Let the Affordable Care Act repeal efforts begin (again)
Supreme Court's second OK of Obamacare ends legal, not political fights
It's official. The Supreme Court of the United States loves Obamacare.
OK. So maybe the justices, or at least a majority of them, don't love the Affordable Care Act, as the controversial health care act is officially known. But they couldn't find a legal reason to kill it. Again.
Tax geeks probably recall, about this time back in 2012, that it was the tax component that led the court then, by a 5-4 decision, to let the ACA stand.
This time, Justice Anthony Kennedy joined his colleagues Ruth Bader Ginsburg, Stephen G. Breyer, Sonia Sotomayor, Elena Kagan, as well as Chief Justice John Roberts -- the ACA Six -- in giving the health care law a second legal stamp of approval.
Those six top jurists, as noted in the opinion authored by Roberts, agreed that the tax subsidies that help folks buy health insurance, or what the Internal Revenue Service calls the premium tax credit, apply to individuals who use both state exchanges and the federal marketplace.
"Congress wrote the law to improve health insurance markets, not to destroy them," wrote Roberts. "If at all possible, we must interpret the Act in a way that is consistent with the former, and avoids the latter."
The president obviously is thrilled, despite the serious faces he and the veep wore during a Rose Garden statement (video above) on the Supreme Court decision.
And anti-Obamacare forces also are happy. Really, despite their vehement denunciations of the High Court's latest health care ruling.
Believe me, they have to say that. But it's 99 percent political, 1 percent legislative.
They all know that if, as I've noted before, the House and Senate would put aside their partisan acrimony and clean up the messy language, which happens in every bill, we wouldn't have wasted our and the courts' time.
That's how things used to work not that long ago. For real. I was there in Washington, D.C., during such halcyon days. I saw it happen.
Good news for all: But despite the contorted route it took and televised reactions to the contrary, today's Supreme Court ruling gives most people what they want when it comes to the Affordable Care Act.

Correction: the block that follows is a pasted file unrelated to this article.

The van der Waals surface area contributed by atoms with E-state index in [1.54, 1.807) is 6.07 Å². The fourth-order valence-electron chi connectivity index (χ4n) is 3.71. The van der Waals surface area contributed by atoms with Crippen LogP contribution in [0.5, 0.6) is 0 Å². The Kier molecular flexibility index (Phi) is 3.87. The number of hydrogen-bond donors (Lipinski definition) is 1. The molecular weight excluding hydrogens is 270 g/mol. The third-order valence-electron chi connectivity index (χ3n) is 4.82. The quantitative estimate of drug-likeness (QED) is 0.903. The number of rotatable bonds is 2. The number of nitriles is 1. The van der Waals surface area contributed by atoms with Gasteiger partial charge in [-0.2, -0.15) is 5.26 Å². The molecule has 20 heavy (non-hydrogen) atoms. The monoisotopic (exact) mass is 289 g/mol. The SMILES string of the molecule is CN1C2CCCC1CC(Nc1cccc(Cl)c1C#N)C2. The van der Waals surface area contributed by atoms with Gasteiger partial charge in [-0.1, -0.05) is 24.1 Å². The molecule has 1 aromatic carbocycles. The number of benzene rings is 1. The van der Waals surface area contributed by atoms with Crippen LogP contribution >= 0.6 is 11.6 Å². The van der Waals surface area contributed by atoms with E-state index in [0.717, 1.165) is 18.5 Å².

Folks who were forced to use the federal marketplace to buy health care because they live in a state with a stubborn, hyper-partisan governor -- and yes, Texas, I'm looking out my window at you -- are happy that they get to keep their insurance and tax break.
Insurance companies are thrilled. Their stocks soared after the decision because it guarantees the millions of customers they gained under the ACA will stay on with insurers.
The Supreme Court gets to put its stamp on historic legislation, rising above politics to show that most of its members are focused on and committed to the law. Meanwhile, dissenting justices Antonin Scalia, Clarence Thomas and Samuel Alito get to make their anti-ACA points -- you'll be hearing this Scalia comment for a while: "We should start calling this law SCOTUScare." -- and remain conservative darlings.
The Administration and most Democrats get to celebrate. Heck, the prez might even find a way to work "I won twice" into legal, not just political, discussions now.
And Republicans, especially members of Congress seeking election or reelection in 2016 and the 58 -- I kid, barely; there are just 13 … so far -- GOP White House wannabes get to whip up their supporters by promising, yet again, to repeal Obamacare if the voters will just give them one more chance.
More repeal efforts on the horizon: Will all these varying degrees of shared joy mean we won't see any more Obamacare repeal efforts? Get real.
Capitol Hill already is trying to repeal the medical device tax. That's a warm up. I expect the House, since it's fuller of folks who really need to switch to decaf, to go beyond piecemeal votes and try to repeal Obamacare for the 8 millionth time. OK, I kid again, barely; the 51st time based on a conservative, no pun intended, count.
Why will we be subjected to such a useless spectacle again, especially next year? Because demagoguing and pontificating is much more fun than actually doing real, like say tax reform, legislative work.
And more to the point, 2016 is, after all, an election year.
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